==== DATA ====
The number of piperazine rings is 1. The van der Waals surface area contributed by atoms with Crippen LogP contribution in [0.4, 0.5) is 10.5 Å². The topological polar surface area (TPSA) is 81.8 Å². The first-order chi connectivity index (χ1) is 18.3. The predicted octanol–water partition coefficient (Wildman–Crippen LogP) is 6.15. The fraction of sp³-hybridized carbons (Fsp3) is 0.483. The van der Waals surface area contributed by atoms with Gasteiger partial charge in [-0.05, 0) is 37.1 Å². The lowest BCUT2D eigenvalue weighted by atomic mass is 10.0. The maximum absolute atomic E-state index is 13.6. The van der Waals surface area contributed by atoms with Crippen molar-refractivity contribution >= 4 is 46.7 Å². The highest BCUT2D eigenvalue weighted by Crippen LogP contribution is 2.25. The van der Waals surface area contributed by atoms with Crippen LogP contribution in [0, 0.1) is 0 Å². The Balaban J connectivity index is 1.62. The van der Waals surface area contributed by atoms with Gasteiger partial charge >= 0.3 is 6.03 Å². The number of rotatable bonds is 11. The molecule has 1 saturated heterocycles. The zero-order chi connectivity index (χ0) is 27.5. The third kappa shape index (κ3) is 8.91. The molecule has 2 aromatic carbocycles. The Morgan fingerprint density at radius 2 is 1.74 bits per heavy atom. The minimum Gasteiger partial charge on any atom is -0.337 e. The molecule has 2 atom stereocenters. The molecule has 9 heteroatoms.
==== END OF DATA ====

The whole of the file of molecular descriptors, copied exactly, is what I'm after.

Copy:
The number of piperazine rings is 1. The van der Waals surface area contributed by atoms with Crippen LogP contribution in [0.4, 0.5) is 10.5 Å². The topological polar surface area (TPSA) is 81.8 Å². The first-order chi connectivity index (χ1) is 18.3. The predicted octanol–water partition coefficient (Wildman–Crippen LogP) is 6.15. The fraction of sp³-hybridized carbons (Fsp3) is 0.483. The van der Waals surface area contributed by atoms with Gasteiger partial charge in [-0.05, 0) is 37.1 Å². The lowest BCUT2D eigenvalue weighted by atomic mass is 10.0. The maximum absolute atomic E-state index is 13.6. The van der Waals surface area contributed by atoms with Crippen molar-refractivity contribution >= 4 is 46.7 Å². The highest BCUT2D eigenvalue weighted by Crippen LogP contribution is 2.25. The van der Waals surface area contributed by atoms with Crippen LogP contribution in [0, 0.1) is 0 Å². The Balaban J connectivity index is 1.62. The van der Waals surface area contributed by atoms with Gasteiger partial charge >= 0.3 is 6.03 Å². The number of rotatable bonds is 11. The molecule has 1 saturated heterocycles. The zero-order chi connectivity index (χ0) is 27.5. The third kappa shape index (κ3) is 8.91. The molecule has 2 aromatic carbocycles. The Morgan fingerprint density at radius 2 is 1.74 bits per heavy atom. The minimum Gasteiger partial charge on any atom is -0.337 e. The molecule has 2 atom stereocenters. The molecule has 9 heteroatoms.